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Re: [BKARTS] Dead-Media bogeyman + CD Longevity



In a message dated 6/24/04 12:42:22 PM Pacific Daylight Time,
mandrfry@xxxxxxxxxxxxx writes:

<< The longevity of CDs has been addressed on a number of Web sites - I
 was specifically interested in the best type for storing and passing on
 family photographs. >>

Personally, I would never state that any one type of CD is better than
another.

Dean's CD purchase tips:
1) purchase CDs from a pro audio store.  Here in Portland it's Super Digital
(used to be Super Duper).  They sell a limited selection of bulk-packaged CDs.
 These guys know the product, since they duplicate thousands of CDs every
week.  The other thing I like about buying from a pro store is that they clearly
label the CDs as being from the original manufacturer.  Not some relabled
"brand name."

2) Mix it up. Always purchase a different brand than what was purchased last.
 This way, you are never relying on any particular brand.  For my key CDs, I
have multiple copies burned onto different brands of CDs.   That way, in the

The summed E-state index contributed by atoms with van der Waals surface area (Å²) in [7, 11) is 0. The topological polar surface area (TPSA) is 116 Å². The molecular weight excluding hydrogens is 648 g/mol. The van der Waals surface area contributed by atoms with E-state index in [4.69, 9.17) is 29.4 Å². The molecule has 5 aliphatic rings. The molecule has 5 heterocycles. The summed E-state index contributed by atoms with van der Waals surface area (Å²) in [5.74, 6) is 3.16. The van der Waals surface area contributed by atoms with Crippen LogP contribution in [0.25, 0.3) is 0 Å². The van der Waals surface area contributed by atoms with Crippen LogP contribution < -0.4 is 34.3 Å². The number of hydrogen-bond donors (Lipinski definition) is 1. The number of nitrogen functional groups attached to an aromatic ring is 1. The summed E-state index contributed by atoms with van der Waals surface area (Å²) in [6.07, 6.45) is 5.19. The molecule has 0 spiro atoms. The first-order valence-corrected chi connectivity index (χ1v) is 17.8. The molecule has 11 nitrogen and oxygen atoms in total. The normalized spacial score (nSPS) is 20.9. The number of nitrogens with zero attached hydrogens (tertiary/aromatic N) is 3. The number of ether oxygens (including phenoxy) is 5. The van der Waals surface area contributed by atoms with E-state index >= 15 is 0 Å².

unlikely event that one brand ends up having a reliablity problem, there are
backups to the backups on different brands.   At pennies per CD, there simply is
no reason not to do this.

For family photos:

Besides the CD, I would suggest putting together a paper catalog of all the
pictures and text files on tthe CD. No fancy formating is needed. Just as many
thumbnail pictures as you want to cram on each page.  Then folks can look at
the catalog and decide which pictures they want to view or have duplicated from
the CD.    This also opens up the possiblity of having the old folks take a
look at the picture catalog and write notes which can be converted into text
files associated with each picture.

Organizing photos tip:  group all the various photos by size.. That is, put
all the 4"x5" photos together with all the other 4x5" photos, etc. Assign
serial numbers to the 4x5" photos as a single gorup. 4"x5"photo number 001,
4"x5"photo number 002, etc. Then, on the CD you have a folder (all files should be
in a folder) for all the scans of 4"x5" photos.  So, in the 4"x5" folder there
is scan number 001, text file number 001 which are directly and uniquely
associated with 4"x5" photo number 001.    Do the exact same thing for each 8"x10"
photo and so forth.

The reason for this is simple: photo storage.  Archiving photos normally
results in the photos being grouped (ie in a museum box) by size.  Thus,
organizing the scan and txt files in the same manner as the original photos are stored
makes it much easier to locate the original.

Tom Robinson, the acknowledged master of historic-photo preservation here in
Oregon, taught me this technique and it has worked very well.

hope this helps,
Dean

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